15 Nov 07 - 04:47 AM (#2194202)
Subject: RE: Shool, shool, shool la rue
From: GUEST,Dáithí

JTT - true enough, groan...half past seven must have been her opening time, then....

If you like Irish/English word play, how about those great book titles and authors - "Below Freezing" by Tommy Fooar
                     "Rush Hour" by Jane Jeffer

Rud ar bith eile?
                     

Go n-éirigh an t-adh leat!
D


17 Nov 07 - 03:11 AM (#2195763)
Subject: RE: Shool, shool, shool la rue
From: GUEST,JTT

Go raibh míle maith agat!

Seriously, the chorus - sung to a man going on the run before invading soldiers, and probably, like most Irish aristocrats of the 17th-18th century, going off to be slaughtered in Europe fighting other people's wars, means:

Siúl, siúl,siúl, a rún
(Go, go, go, my darling)
['Siúl' literally means 'walk', but is used in some cases to mean 'go'; I remember being told sternly 'Siúl leat' - 'get walking', in effect - as a kid; 'a rún' literally means 'O secret', and is a standard term of affection]
Siúl go socair agus siúl go chiúin
(Go calmly and go silently)
Siúl go doras agus éiligh liom
(Go to the door and return to me)
Is go dtéirn tú, a mhúirnin, slán
(And may you return, darling, safe)


19 Nov 07 - 11:47 AM (#2197547)
Subject: RE: Shool, shool, shool la rue
From: GUEST

Siúl (older spelling siubhal) means walk, but in Scottish Gaelic it means travel so I suspect that's the older meaning in Irish as well. I would agree with "go" as a translation.

Éalaigh liom would mean escape with me, I'm not sure about Eiligh liom - éiligh would usually mean demand or require.


21 Nov 07 - 05:18 AM (#2199051)
Subject: RE: Shool, shool, shool la rue
From: GUEST,Dáithí

Yes...I too would translate "éalaigh" liom as "elope" or "come away" with me, and that's how I've usually seen it spelled in this song.

I've never seen "éiligh" (meaning demand, claim require) used with "le"..so would therefore conclude that "éalaigh" is the word intended.

JTT - here's another:

""Are you Sure?" by Neil McKinchey...(geddit?)

Slán!
D


22 Nov 09 - 12:12 PM (#2771139)
Subject: RE: Shool, shool, shool la rue
From: GUEST,A Scot

I've been told by a renowned authority on Scottish ballads that the song originated in Aberdeenshire, North East Scotland and 'Shule aroon' used to be 'Folla Rule' - an ancient hamlet near Fyvie (mentioned in 'The Bonnie Lass o Fyvie' which Dylan amonf others covered). The lyrics changed after the song was taken overseas with emigrants to the New World. Just an addition to the debate!


22 Nov 09 - 04:06 PM (#2771305)
Subject: RE: Shool, shool, shool la rue
From: Steve Gardham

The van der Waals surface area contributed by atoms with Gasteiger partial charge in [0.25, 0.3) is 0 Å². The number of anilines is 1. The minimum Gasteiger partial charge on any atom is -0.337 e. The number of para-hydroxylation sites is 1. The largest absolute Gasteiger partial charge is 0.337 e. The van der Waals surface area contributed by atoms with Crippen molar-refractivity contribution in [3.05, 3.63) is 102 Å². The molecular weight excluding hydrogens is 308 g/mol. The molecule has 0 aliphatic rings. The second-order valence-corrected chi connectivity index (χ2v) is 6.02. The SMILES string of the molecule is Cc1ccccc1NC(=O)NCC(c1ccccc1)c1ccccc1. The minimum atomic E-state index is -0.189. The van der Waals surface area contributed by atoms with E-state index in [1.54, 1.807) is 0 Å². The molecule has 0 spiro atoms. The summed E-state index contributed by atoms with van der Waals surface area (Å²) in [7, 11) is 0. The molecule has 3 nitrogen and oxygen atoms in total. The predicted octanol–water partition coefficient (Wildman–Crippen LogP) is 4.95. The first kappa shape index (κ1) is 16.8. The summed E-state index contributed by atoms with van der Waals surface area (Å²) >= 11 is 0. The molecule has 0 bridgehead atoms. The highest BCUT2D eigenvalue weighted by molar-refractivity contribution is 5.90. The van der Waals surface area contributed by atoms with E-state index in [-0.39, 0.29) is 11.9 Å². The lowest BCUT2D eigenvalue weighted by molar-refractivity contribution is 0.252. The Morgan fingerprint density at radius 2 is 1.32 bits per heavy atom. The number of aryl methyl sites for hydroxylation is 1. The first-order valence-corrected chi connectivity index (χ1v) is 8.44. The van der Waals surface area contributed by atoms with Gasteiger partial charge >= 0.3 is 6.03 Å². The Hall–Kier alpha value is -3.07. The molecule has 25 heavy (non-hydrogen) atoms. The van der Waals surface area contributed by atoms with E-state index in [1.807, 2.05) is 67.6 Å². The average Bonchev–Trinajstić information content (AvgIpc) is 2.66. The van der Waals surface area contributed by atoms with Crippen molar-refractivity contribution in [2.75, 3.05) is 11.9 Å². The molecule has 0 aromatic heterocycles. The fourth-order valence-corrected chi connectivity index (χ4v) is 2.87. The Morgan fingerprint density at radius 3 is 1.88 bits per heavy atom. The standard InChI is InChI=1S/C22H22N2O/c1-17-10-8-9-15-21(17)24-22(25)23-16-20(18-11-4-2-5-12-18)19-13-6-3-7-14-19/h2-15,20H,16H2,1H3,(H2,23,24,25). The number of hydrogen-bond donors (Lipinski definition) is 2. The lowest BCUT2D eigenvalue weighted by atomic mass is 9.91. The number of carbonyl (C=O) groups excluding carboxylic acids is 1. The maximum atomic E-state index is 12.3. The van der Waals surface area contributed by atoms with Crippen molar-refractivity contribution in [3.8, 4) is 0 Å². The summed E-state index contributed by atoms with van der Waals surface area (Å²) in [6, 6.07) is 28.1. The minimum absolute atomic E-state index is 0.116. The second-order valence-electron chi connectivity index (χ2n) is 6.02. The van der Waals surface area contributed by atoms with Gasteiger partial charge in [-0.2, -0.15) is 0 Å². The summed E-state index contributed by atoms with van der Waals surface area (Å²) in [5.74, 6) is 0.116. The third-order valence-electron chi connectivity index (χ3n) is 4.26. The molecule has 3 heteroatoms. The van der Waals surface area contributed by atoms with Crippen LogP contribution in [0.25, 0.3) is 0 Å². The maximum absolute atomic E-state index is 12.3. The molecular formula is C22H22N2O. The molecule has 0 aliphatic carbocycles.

Just to partly back up A Scot's statement here's a part of a 17thc broadside ballad 'The North-countrey Maids Resolution & Love to her Sweetheart'
preamble
Her Daddy and Mammy she'l rather forsake,
Then be separated from her loving Mate:
She sold all her Linnen, her Goods and her Geer
And follows her Sweet-heart his Snapsack to bear.
1
'As from Newcastle I did pass
I heard a blithe and bonny Lass,
Who in the Scottish Army was,
Saying, prethee le me gang with thee man,
Unto a Cavaliero Blade,
As I suppose, her moan she made,
Foe ever more these words she said,
Ile follow my cavalilly man,
       O my dainty Cavalilly man
       My finnikin Cavalilly man
       For God's cause and the Protestants
       I prithee le me gang with thee man.

2
........................
..................
..............
............
I'll sell my Rock and eke my Reel,
And after that my Spinning wheel,
To buy my love a Cap of Speel,
And follow my Cavalilly man.

st 4
I'le pawn my Kirtle and eke my Gowne,
Which cost my Mother many a Crowne,
And goe with thee from Town to Town,
Then prethee le me gang with thee man:
I'll sell my petticoat from my back,
My smock and all ere thou shalt lack,
For either Money, Beer or sack,
The prethee etc

+a fifth stanza.

All of the stanzas in Shule Agra can be found variously on 18th century English and Scottish broadsides, and properly should be considered commonplaces.


27 Mar 11 - 08:07 AM (#3122533)
Subject: RE: Shool, shool, shool la rue
From: GUEST

WOW! So many versions! In grade school in the '50s, I learned this as (phonetically):

Shule, shule, shul-e rool,
Shul-e shag-a-rag-a shul-a barba cool
The first time I met silly bolly eel,
Dis come bibbalala boo slow reel.

:-D


15 Mar 16 - 03:25 PM (#3779059)
Subject: RE: Shool, shool, shool la rue
From: GUEST,Guest from Baltimore Md

The above reply dated 27Mar11 from Guest is the version I remember from elementary school music book circa 1948-49. I've never forgotten it... (chorus spelled phonetically): I wish I was in Boston City Where all the girls they are so pretty. If I didn't have the time, t'would be a pity, dis com bibba lala boo slow reel. Chorus: (faster) Schule schule schule la rule Schule a shag a rack, schule a barba cue First time I saw a silly bolly eel Dis com bibba lala boo slow reel.